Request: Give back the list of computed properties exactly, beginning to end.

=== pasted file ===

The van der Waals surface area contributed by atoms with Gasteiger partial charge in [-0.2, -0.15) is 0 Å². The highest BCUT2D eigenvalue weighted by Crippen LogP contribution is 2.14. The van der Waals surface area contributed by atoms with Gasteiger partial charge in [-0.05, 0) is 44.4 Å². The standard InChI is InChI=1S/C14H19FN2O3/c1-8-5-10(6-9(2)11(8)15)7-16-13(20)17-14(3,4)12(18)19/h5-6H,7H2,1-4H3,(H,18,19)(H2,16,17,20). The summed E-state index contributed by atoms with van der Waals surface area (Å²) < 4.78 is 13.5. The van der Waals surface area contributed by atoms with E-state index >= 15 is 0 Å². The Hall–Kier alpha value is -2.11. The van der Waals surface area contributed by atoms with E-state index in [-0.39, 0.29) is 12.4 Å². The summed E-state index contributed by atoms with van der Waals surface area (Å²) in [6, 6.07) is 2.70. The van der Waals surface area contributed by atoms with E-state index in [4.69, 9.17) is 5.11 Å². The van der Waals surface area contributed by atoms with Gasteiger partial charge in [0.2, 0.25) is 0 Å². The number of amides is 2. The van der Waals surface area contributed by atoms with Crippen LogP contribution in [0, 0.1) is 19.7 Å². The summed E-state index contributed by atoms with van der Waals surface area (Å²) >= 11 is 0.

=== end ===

The van der Waals surface area contributed by atoms with Gasteiger partial charge in [-0.2, -0.15) is 0 Å². The highest BCUT2D eigenvalue weighted by Crippen LogP contribution is 2.14. The van der Waals surface area contributed by atoms with Gasteiger partial charge in [-0.05, 0) is 44.4 Å². The standard InChI is InChI=1S/C14H19FN2O3/c1-8-5-10(6-9(2)11(8)15)7-16-13(20)17-14(3,4)12(18)19/h5-6H,7H2,1-4H3,(H,18,19)(H2,16,17,20). The summed E-state index contributed by atoms with van der Waals surface area (Å²) < 4.78 is 13.5. The van der Waals surface area contributed by atoms with E-state index >= 15 is 0 Å². The Hall–Kier alpha value is -2.11. The van der Waals surface area contributed by atoms with E-state index in [-0.39, 0.29) is 12.4 Å². The summed E-state index contributed by atoms with van der Waals surface area (Å²) in [6, 6.07) is 2.70. The van der Waals surface area contributed by atoms with E-state index in [4.69, 9.17) is 5.11 Å². The van der Waals surface area contributed by atoms with Gasteiger partial charge in [0.2, 0.25) is 0 Å². The number of amides is 2. The van der Waals surface area contributed by atoms with Crippen LogP contribution in [0, 0.1) is 19.7 Å². The summed E-state index contributed by atoms with van der Waals surface area (Å²) >= 11 is 0.